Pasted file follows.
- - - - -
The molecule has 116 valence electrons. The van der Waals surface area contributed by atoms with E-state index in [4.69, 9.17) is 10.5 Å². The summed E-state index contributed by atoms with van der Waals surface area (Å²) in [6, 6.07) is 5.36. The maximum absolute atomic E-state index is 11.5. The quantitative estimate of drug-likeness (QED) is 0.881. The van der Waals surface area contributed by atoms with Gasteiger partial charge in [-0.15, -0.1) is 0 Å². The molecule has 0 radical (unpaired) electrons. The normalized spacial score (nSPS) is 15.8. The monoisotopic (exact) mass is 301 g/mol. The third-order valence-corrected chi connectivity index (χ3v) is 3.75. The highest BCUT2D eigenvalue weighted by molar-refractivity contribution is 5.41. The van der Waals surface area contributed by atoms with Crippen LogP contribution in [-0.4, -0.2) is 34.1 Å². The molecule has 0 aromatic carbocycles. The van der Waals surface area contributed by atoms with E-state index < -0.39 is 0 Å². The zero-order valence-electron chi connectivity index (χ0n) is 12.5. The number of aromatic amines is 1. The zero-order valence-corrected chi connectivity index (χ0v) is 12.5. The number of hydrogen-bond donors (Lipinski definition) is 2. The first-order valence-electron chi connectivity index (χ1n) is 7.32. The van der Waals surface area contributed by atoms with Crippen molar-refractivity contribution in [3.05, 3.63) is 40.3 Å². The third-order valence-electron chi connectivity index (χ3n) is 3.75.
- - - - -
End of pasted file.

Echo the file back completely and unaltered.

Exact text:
The molecule has 116 valence electrons. The van der Waals surface area contributed by atoms with E-state index in [4.69, 9.17) is 10.5 Å². The summed E-state index contributed by atoms with van der Waals surface area (Å²) in [6, 6.07) is 5.36. The maximum absolute atomic E-state index is 11.5. The quantitative estimate of drug-likeness (QED) is 0.881. The van der Waals surface area contributed by atoms with Gasteiger partial charge in [-0.15, -0.1) is 0 Å². The molecule has 0 radical (unpaired) electrons. The normalized spacial score (nSPS) is 15.8. The monoisotopic (exact) mass is 301 g/mol. The third-order valence-corrected chi connectivity index (χ3v) is 3.75. The highest BCUT2D eigenvalue weighted by molar-refractivity contribution is 5.41. The van der Waals surface area contributed by atoms with Crippen LogP contribution in [-0.4, -0.2) is 34.1 Å². The molecule has 0 aromatic carbocycles. The van der Waals surface area contributed by atoms with E-state index < -0.39 is 0 Å². The zero-order valence-electron chi connectivity index (χ0n) is 12.5. The number of aromatic amines is 1. The zero-order valence-corrected chi connectivity index (χ0v) is 12.5. The number of hydrogen-bond donors (Lipinski definition) is 2. The first-order valence-electron chi connectivity index (χ1n) is 7.32. The van der Waals surface area contributed by atoms with Crippen molar-refractivity contribution in [3.05, 3.63) is 40.3 Å². The third-order valence-electron chi connectivity index (χ3n) is 3.75.